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This is the BSDA Study Guide Book written via a wiki collaboration. This is a work in progress. You may contribute to or discuss this specific page at

Recognize the BSD utilities that shape traffic or control bandwidth


Understand when it is advantageous to create policies controlling the amount of bandwidth available to specified services.

TODO: can someone answer the above?

In addition, recognize the utilities available on BSD systems to create bandwidth policies.

TODO: do not teach how to use these tools; just say what is available, basically what they do and where to get more information. TODO: because this is beyond BSDA "associate"

Note: This topic only briefly introduces the technologies, but doesn't cover implementation.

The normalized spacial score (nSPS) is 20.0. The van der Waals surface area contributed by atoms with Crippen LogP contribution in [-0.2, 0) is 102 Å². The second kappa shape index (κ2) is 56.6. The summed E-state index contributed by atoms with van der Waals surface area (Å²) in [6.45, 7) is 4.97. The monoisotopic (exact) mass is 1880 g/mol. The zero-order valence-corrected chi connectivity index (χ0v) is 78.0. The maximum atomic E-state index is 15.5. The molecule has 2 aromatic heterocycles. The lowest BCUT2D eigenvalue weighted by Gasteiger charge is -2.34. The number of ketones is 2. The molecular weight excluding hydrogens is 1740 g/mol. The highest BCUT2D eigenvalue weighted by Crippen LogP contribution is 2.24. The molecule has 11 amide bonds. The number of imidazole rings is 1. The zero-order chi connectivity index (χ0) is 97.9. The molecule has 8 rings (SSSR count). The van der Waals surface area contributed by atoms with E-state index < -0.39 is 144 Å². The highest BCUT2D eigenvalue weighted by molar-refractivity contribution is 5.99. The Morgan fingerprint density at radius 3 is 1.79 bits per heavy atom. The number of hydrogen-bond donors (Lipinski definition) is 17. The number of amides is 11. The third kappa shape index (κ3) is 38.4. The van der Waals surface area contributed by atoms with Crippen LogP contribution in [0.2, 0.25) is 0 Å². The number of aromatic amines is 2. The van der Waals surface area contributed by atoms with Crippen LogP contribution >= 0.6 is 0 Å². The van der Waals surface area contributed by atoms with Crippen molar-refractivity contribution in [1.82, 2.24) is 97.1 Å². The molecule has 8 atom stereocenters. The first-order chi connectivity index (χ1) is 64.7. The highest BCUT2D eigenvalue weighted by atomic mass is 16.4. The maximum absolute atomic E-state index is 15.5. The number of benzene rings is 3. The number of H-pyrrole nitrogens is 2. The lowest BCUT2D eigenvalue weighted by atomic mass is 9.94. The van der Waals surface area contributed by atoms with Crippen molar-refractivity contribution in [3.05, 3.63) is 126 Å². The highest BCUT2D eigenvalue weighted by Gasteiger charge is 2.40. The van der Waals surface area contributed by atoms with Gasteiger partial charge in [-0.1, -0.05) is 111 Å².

The technologies available on BSD systems to create bandwidth policies include:

  • dummynet for FreeBSD and DragonFly

  • ALTQ for NetBSD, FreeBSD, OpenBSD and DragonFly

The dummynet facility can manage bandwidth and shape traffic (plus emulate delays and packet losses). The "ipfw" tool is used to configure the dummynet bandwidth and queueing policies. Details about dummynet can be found in the dummynet(4) and ipfw(8) manual pages.

TODO: dummynet not in default kernels? loadable vi kernel module?

TODO: how could a novice admin detect if dummynet is in use?

The ALTQ framework provides queueing of packets with disciplines such as Class Based Queuing, Random Early Detection, Random Early Drop, Hierarchical Packet Scheduler, and Priority Queuing. This can be configured using the "pfctl" tool. On NetBSD, the "altqd" daemon can also be used to configure ALTQ.

TODO: point to documentation

TODO: distinguish better about altqd on NetBSD?

TODO: how could a novice detect if altq is in use with pfctl? with altqstat?

TODO: altq man pages say "output queues" but RED is for input too. Is altq for in and out?


Practice Exercises

More information

ipfw(8), altq(4), dummynet(4), altq(9), altqd(8), altq.conf(5)

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